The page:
So for the money you liked the nOrh 4.0's. I'm thinking about 2 pairs of 4.0's to go with my old DCM 712 powered sub. What do you think? These are the specs of my sub: it is a DCM 712 (bought in 1993 for $699, I only payed $170 or $270 ... it was a floor model) built by B&K. Specs are:
not only I liked the Norh 4.0 so much but I still consider them an absolute bargain at that price. They can easily rival with speakers costing two times as much.
Adding a sub with a 75 Hz low pass could improve the deeper bass and, considering the sub sensivity is adjustable, you'll have no problem to perfectly match your subwoofer with the "musical Thai drums".
If you decide to buy 'em, let me know your findings and impressions.
my name is Udi and I've read your review about the Krell kav150a and the 300 integrated. I'm looking for a warm, detailed, smooth sound and less harsh. I want you choice which one will bring me better results and does better than Bryston 4bst and Nad s200 (I've got the TAG McLaren pre amp and Dynaudio Contour 1.8 speakers).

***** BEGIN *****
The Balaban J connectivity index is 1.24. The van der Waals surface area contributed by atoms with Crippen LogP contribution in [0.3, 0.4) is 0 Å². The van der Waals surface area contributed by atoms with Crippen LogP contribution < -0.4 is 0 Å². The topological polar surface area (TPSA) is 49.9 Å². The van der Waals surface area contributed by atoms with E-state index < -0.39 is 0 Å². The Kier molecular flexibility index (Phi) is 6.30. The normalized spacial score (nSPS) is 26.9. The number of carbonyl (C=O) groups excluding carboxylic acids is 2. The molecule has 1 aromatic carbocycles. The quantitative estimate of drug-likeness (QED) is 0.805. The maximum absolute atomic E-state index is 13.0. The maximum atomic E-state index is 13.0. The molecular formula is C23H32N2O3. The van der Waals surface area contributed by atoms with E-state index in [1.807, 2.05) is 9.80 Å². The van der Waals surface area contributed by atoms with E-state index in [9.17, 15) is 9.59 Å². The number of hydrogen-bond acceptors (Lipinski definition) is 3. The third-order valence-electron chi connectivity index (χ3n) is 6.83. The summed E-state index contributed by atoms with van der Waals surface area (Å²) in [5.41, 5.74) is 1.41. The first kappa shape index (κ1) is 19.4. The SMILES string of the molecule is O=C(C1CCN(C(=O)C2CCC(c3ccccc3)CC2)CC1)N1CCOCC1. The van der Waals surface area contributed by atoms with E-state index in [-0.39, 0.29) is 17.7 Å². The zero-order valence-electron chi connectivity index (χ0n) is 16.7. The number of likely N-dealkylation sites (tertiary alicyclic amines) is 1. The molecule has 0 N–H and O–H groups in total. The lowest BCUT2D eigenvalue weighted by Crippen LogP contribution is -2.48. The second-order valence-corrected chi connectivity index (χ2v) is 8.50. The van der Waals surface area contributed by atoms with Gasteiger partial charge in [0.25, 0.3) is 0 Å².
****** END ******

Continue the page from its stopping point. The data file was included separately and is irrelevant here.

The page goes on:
Thank you in advance.
Ehud Muallem - E-mail: firstname.lastname@example.org
if you want a warm and smooth sound probably Krell isn't the best choice. You may want to consider Classe' Audio, ElectroCompaniet or Naim, even better if matched to a Naim preamp.
Try listening to these amps AT HOME with your 'speakers.
First of all let me say a big THANK YOU for your great site! Always a pleasure to read, and a refreshing down-to-earth, humorous style that makes a break from all the posey waffle that is normally present in hifi magazines.
Your DIY cables section has prompted me to try out some of
your ideas, and one was particularly successful, so I thought
you might be interested to know about it, and maybe share
with other readers on your letters page.
I built some FFRC cables from some CAT5 network cable that was being chucked out at work, but without much success. I guess the quality of the cable counts. The result was better than buying a cheap "whatever" cable, but not as good as my original QED Qudos biwire (£5/meter in the UK).